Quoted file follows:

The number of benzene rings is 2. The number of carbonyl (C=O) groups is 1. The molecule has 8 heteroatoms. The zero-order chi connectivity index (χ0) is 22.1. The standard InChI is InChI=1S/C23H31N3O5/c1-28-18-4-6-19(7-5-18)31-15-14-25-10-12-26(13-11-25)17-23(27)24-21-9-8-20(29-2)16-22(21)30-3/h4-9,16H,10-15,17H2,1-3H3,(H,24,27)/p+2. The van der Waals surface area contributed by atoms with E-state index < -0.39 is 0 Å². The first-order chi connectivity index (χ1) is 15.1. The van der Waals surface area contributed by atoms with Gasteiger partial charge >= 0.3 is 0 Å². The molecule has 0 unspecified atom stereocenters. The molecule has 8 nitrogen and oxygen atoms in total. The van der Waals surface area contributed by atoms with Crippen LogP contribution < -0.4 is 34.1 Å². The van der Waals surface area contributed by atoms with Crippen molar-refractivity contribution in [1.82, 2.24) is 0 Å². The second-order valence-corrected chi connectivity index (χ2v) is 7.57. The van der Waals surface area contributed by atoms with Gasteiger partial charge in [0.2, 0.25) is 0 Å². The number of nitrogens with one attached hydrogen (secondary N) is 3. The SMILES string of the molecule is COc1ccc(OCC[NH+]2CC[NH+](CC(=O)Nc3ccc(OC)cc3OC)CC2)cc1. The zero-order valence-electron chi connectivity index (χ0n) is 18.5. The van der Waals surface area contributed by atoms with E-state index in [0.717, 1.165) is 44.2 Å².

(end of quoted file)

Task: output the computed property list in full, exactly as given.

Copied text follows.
The number of benzene rings is 2. The number of carbonyl (C=O) groups is 1. The molecule has 8 heteroatoms. The zero-order chi connectivity index (χ0) is 22.1. The standard InChI is InChI=1S/C23H31N3O5/c1-28-18-4-6-19(7-5-18)31-15-14-25-10-12-26(13-11-25)17-23(27)24-21-9-8-20(29-2)16-22(21)30-3/h4-9,16H,10-15,17H2,1-3H3,(H,24,27)/p+2. The van der Waals surface area contributed by atoms with E-state index < -0.39 is 0 Å². The first-order chi connectivity index (χ1) is 15.1. The van der Waals surface area contributed by atoms with Gasteiger partial charge >= 0.3 is 0 Å². The molecule has 0 unspecified atom stereocenters. The molecule has 8 nitrogen and oxygen atoms in total. The van der Waals surface area contributed by atoms with Crippen LogP contribution < -0.4 is 34.1 Å². The van der Waals surface area contributed by atoms with Crippen molar-refractivity contribution in [1.82, 2.24) is 0 Å². The second-order valence-corrected chi connectivity index (χ2v) is 7.57. The van der Waals surface area contributed by atoms with Gasteiger partial charge in [0.2, 0.25) is 0 Å². The number of nitrogens with one attached hydrogen (secondary N) is 3. The SMILES string of the molecule is COc1ccc(OCC[NH+]2CC[NH+](CC(=O)Nc3ccc(OC)cc3OC)CC2)cc1. The zero-order valence-electron chi connectivity index (χ0n) is 18.5. The van der Waals surface area contributed by atoms with E-state index in [0.717, 1.165) is 44.2 Å².